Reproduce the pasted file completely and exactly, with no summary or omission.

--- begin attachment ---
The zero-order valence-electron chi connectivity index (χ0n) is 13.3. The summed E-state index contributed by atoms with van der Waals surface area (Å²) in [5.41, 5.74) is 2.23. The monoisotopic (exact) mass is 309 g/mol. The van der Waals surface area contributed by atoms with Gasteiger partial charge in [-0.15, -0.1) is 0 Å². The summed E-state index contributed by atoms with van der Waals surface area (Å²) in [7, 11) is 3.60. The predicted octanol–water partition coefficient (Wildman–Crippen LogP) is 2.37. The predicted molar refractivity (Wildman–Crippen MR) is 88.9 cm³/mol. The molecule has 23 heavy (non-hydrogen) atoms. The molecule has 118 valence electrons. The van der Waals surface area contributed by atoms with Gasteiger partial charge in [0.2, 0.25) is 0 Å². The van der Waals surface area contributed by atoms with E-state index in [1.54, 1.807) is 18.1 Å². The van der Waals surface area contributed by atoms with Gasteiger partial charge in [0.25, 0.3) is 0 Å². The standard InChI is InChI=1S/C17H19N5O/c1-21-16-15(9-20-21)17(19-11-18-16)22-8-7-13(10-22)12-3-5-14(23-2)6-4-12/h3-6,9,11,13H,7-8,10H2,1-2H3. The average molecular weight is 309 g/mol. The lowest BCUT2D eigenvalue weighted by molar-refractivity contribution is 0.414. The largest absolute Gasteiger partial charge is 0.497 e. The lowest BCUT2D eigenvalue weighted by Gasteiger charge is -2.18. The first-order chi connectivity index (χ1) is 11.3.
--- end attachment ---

The zero-order valence-electron chi connectivity index (χ0n) is 13.3. The summed E-state index contributed by atoms with van der Waals surface area (Å²) in [5.41, 5.74) is 2.23. The monoisotopic (exact) mass is 309 g/mol. The van der Waals surface area contributed by atoms with Gasteiger partial charge in [-0.15, -0.1) is 0 Å². The summed E-state index contributed by atoms with van der Waals surface area (Å²) in [7, 11) is 3.60. The predicted octanol–water partition coefficient (Wildman–Crippen LogP) is 2.37. The predicted molar refractivity (Wildman–Crippen MR) is 88.9 cm³/mol. The molecule has 23 heavy (non-hydrogen) atoms. The molecule has 118 valence electrons. The van der Waals surface area contributed by atoms with Gasteiger partial charge in [0.2, 0.25) is 0 Å². The van der Waals surface area contributed by atoms with E-state index in [1.54, 1.807) is 18.1 Å². The van der Waals surface area contributed by atoms with Gasteiger partial charge in [0.25, 0.3) is 0 Å². The standard InChI is InChI=1S/C17H19N5O/c1-21-16-15(9-20-21)17(19-11-18-16)22-8-7-13(10-22)12-3-5-14(23-2)6-4-12/h3-6,9,11,13H,7-8,10H2,1-2H3. The average molecular weight is 309 g/mol. The lowest BCUT2D eigenvalue weighted by molar-refractivity contribution is 0.414. The largest absolute Gasteiger partial charge is 0.497 e. The lowest BCUT2D eigenvalue weighted by Gasteiger charge is -2.18. The first-order chi connectivity index (χ1) is 11.3.